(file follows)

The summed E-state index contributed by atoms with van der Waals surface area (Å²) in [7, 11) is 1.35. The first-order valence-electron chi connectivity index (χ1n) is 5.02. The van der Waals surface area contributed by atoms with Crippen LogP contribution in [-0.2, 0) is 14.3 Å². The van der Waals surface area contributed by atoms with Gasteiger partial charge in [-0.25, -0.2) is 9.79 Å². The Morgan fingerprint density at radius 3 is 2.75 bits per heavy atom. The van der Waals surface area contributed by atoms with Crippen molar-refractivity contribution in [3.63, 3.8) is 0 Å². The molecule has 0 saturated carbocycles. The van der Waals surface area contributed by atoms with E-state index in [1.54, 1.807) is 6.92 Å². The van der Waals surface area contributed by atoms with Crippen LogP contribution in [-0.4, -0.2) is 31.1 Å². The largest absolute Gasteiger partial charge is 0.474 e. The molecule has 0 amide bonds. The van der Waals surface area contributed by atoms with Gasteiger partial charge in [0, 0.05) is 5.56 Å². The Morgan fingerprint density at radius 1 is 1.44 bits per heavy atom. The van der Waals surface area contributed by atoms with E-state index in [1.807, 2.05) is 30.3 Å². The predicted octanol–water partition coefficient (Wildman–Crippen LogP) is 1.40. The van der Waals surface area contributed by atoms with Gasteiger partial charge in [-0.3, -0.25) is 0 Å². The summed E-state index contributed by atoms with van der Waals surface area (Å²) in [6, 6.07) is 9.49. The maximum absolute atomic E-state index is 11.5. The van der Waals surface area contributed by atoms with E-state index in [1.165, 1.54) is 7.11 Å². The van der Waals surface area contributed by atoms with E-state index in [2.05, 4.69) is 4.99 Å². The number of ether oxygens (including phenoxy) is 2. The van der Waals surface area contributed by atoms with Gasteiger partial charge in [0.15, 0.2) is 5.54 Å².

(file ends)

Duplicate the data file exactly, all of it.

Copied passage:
The summed E-state index contributed by atoms with van der Waals surface area (Å²) in [7, 11) is 1.35. The first-order valence-electron chi connectivity index (χ1n) is 5.02. The van der Waals surface area contributed by atoms with Crippen LogP contribution in [-0.2, 0) is 14.3 Å². The van der Waals surface area contributed by atoms with Gasteiger partial charge in [-0.25, -0.2) is 9.79 Å². The Morgan fingerprint density at radius 3 is 2.75 bits per heavy atom. The van der Waals surface area contributed by atoms with Crippen molar-refractivity contribution in [3.63, 3.8) is 0 Å². The molecule has 0 saturated carbocycles. The van der Waals surface area contributed by atoms with E-state index in [1.54, 1.807) is 6.92 Å². The van der Waals surface area contributed by atoms with Crippen LogP contribution in [-0.4, -0.2) is 31.1 Å². The largest absolute Gasteiger partial charge is 0.474 e. The molecule has 0 amide bonds. The van der Waals surface area contributed by atoms with Gasteiger partial charge in [0, 0.05) is 5.56 Å². The Morgan fingerprint density at radius 1 is 1.44 bits per heavy atom. The van der Waals surface area contributed by atoms with E-state index in [1.807, 2.05) is 30.3 Å². The predicted octanol–water partition coefficient (Wildman–Crippen LogP) is 1.40. The van der Waals surface area contributed by atoms with Gasteiger partial charge in [-0.3, -0.25) is 0 Å². The summed E-state index contributed by atoms with van der Waals surface area (Å²) in [6, 6.07) is 9.49. The maximum absolute atomic E-state index is 11.5. The van der Waals surface area contributed by atoms with E-state index in [1.165, 1.54) is 7.11 Å². The van der Waals surface area contributed by atoms with E-state index in [2.05, 4.69) is 4.99 Å². The number of ether oxygens (including phenoxy) is 2. The van der Waals surface area contributed by atoms with Gasteiger partial charge in [0.15, 0.2) is 5.54 Å².